Tara Blanc: There's interesting things about that. We asked a few times in the polls about Obama's approval rating. It's split evenly across the board although it dropped slightly over the last few times we've asked. What's really interesting about this is if you look at his approval rating and when you go to the next thing about asking about troops and sending troops to Afghanistan which is also evenly split, one of the interesting thing about Obama is he seems to be a very polarizing figure. You have people who really don't like what he's doing and people who like what he's doing. It's an interesting even split.
Ted Simons: What about independents? On the previous poll we looked at as far as job performance and then the last one with Afghanistan, sending troops there independents showing up?
Tara Blanc: They're showing up and they're splitting.
Ted Simons: They're splitting, too?
Tara Blanc: They're splitting. Uh-huh.
Ted Simons: What's that say for Obama?
Bruce Merrill: The reason the independents are splitting, Ted, is kind of interesting, because we kind of want to look at independents as a home genus political group kind like Hispanics. Neither one of those groups are homo genus. There are independents that lean conservative and independents that lean liberal. Obama tends to get the more moderate independents.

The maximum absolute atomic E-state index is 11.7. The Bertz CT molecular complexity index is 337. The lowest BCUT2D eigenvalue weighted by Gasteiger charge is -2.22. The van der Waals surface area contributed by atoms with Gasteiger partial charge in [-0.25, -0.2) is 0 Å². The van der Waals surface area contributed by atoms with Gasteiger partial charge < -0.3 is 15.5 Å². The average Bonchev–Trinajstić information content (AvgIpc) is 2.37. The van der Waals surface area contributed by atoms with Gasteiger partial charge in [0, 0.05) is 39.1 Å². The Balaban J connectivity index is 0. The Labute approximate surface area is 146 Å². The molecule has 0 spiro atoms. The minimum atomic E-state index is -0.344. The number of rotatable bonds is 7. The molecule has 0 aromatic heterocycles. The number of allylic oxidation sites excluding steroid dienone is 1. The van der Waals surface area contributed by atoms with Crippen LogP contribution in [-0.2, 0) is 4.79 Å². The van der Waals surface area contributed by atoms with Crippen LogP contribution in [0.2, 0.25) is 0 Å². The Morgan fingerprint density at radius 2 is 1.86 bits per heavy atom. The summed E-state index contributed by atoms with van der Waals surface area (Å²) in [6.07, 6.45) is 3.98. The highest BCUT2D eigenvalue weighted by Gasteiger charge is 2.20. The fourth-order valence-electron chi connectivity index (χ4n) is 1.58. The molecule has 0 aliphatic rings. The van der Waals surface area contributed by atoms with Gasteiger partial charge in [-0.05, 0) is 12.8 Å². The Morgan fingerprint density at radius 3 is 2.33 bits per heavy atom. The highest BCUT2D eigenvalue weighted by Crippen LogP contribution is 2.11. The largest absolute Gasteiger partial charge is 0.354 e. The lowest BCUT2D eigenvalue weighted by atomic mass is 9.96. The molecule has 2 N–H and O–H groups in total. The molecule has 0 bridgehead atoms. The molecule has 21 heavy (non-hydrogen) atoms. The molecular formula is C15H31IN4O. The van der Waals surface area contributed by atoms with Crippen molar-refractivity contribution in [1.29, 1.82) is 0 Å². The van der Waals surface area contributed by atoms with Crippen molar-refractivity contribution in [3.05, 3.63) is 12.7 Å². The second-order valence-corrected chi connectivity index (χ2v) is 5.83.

Tara Blanc: The other thing to consider, too, in the questions about Obama, democrats are much more supportive of Obama than republicans are. You can see those percentages are very different. They sort of cancel each other out. The independents splitting are kind of what is playing into the even 50/50 opinion about Obama.
Ted Simons: Who leans harder? The independents toward Obama or the independents against Obama? Away from Obama?
Bruce Merrill: They're really split.
Ted Simons: Really -- it --
Bruce Merrill: It really is yeah. In fact, about 1/3 of the independents in Arizona say they changed from the Republican Party. About 1/3 said they changed from the Democratic Party. And about 1/3 said they've always been independent. So there's a wide variety or a spectrum within the independent classification.
Ted Simons: Well, speaking of someone who at least fancies herself as independent, certainly from the main stream, Sarah Palin. You asked an interesting question. You asked Arizonians regarding Sarah Palin as president and Tara, that's a lot of folks saying no thanks.
Tara Blanc: There's a lot of folks. I don't think it's that surprising in Arizona to tell you the truth. Think about, again, the fact that she's taken shots at john McCain. And so even among support from republicans was higher for the presidency than democrats. 10% of democrats say they'd like to see her as president, 20% of the independents and 43% of republicans. Her book from what I understand, wasn't particularly kind to John McCain and the campaign. I suspect there's fallout from that.
Ted Simons: Even so this is on though, Bruce, she's got a fanatical following. I was surprised there was that much even with McCain bashing, so to speak, that's a lot of folks saying no.